Ospreys and Scarlets set to merge as Welsh Rugby Union plans radical changes

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The Ospreys and Scarlets could merge under radical proposals being discussed for Welsh regional rugby’s future.

The scenario, which Press Association Sport understands is more likely to happen than not, could even unfold in time for next season.

The potential merger will be a focal point of talks held by Wales’ Professional Game Board on Tuesday.

It is a group that comprises representatives from the Welsh Rugby Union, Scarlets, Ospreys, Dragons and Cardiff Blues.

Establishing a new professional team in north Wales is also high on the agenda in what would be Welsh rugby’s biggest domestic shake-up since regional teams were established 16 years ago.

It is understood that the favoured plan is to retain four regional teams, but they would comprise north Wales, an Ospreys-Scarlets merger, Blues and Dragons.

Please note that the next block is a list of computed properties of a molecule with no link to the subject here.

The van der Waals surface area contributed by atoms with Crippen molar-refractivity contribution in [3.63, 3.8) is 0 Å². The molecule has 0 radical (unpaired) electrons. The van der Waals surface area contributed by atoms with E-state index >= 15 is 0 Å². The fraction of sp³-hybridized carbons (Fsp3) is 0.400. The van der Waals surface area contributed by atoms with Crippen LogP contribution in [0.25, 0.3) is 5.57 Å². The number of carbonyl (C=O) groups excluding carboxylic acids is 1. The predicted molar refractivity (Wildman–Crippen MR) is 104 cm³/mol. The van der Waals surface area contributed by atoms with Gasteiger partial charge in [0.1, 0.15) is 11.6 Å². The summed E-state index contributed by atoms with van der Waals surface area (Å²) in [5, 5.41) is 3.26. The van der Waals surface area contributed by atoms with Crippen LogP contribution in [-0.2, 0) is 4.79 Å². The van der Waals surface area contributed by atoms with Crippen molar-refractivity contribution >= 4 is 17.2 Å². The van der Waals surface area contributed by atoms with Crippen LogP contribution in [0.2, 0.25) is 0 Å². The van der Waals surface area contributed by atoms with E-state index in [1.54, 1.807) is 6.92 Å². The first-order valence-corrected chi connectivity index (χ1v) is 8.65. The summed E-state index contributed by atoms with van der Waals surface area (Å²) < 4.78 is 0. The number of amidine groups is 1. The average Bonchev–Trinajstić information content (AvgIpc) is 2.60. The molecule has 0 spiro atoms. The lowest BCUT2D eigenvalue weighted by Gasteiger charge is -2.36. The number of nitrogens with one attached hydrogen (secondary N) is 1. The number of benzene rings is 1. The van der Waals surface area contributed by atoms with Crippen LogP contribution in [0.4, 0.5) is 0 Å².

The Scarlets currently play at Parc-y-Scarlets in Llanelli, while the Ospreys use Swansea City’s Liberty Stadium for their home games.

Any merger would need to establish a home ground, in addition to issues such as the new team’s name and kit.

So-called Project Reset is being played out against a back-drop of Wales chasing this season’s Six Nations title and a possible Grand Slam.

They face Scotland at Murrayfield on Saturday, followed by Ireland in Cardiff seven days later. Victories in both games would secure a first Six Nations clean sweep since 2012.

Around half of Wales’ match-day 23 for the Scotland clash is likely to feature Ospreys and Scarlets players.

And if a merger goes ahead, then players like Wales captain Alun Wyn Jones, Jonathan Davies, George North, Ken Owens and Leigh Halfpenny will be part of the same regional squad.

The WRU has not commented on Tuesday’s planned discussions.

Senior Wales players did meet with the governing body last week, though, to discuss a number of issues on the future of regional rugby.

Speaking last week, Wales assistant coach Rob Howley said: “It’s uncertain times, which is disappointing.

“There is a lot of frustration, not only for the best players in Wales, but for their mates in the regions.

“There is an uncertainty about Project Reset, and they would like to know where they are going to be playing next year or in two years’ time.”

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